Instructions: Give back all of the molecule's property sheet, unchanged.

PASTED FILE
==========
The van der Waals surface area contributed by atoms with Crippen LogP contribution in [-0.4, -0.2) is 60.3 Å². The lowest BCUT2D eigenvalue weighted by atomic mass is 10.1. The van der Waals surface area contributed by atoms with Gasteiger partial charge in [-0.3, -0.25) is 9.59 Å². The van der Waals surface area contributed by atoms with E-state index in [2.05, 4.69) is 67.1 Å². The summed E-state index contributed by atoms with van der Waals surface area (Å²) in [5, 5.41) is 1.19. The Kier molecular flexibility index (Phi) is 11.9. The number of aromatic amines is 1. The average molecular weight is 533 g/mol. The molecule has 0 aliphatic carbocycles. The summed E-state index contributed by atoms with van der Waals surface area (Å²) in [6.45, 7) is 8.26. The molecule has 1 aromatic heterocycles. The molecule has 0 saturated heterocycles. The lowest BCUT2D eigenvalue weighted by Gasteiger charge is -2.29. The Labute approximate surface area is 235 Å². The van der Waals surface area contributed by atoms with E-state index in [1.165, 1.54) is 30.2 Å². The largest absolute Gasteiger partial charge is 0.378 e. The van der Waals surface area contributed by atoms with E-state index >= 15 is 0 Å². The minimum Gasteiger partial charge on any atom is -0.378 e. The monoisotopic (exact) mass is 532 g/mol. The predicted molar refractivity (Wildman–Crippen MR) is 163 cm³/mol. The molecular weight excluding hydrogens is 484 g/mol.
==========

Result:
The van der Waals surface area contributed by atoms with Crippen LogP contribution in [-0.4, -0.2) is 60.3 Å². The lowest BCUT2D eigenvalue weighted by atomic mass is 10.1. The van der Waals surface area contributed by atoms with Gasteiger partial charge in [-0.3, -0.25) is 9.59 Å². The van der Waals surface area contributed by atoms with E-state index in [2.05, 4.69) is 67.1 Å². The summed E-state index contributed by atoms with van der Waals surface area (Å²) in [5, 5.41) is 1.19. The Kier molecular flexibility index (Phi) is 11.9. The number of aromatic amines is 1. The average molecular weight is 533 g/mol. The molecule has 0 aliphatic carbocycles. The summed E-state index contributed by atoms with van der Waals surface area (Å²) in [6.45, 7) is 8.26. The molecule has 1 aromatic heterocycles. The molecule has 0 saturated heterocycles. The lowest BCUT2D eigenvalue weighted by Gasteiger charge is -2.29. The Labute approximate surface area is 235 Å². The van der Waals surface area contributed by atoms with E-state index in [1.165, 1.54) is 30.2 Å². The largest absolute Gasteiger partial charge is 0.378 e. The van der Waals surface area contributed by atoms with E-state index >= 15 is 0 Å². The minimum Gasteiger partial charge on any atom is -0.378 e. The monoisotopic (exact) mass is 532 g/mol. The predicted molar refractivity (Wildman–Crippen MR) is 163 cm³/mol. The molecular weight excluding hydrogens is 484 g/mol.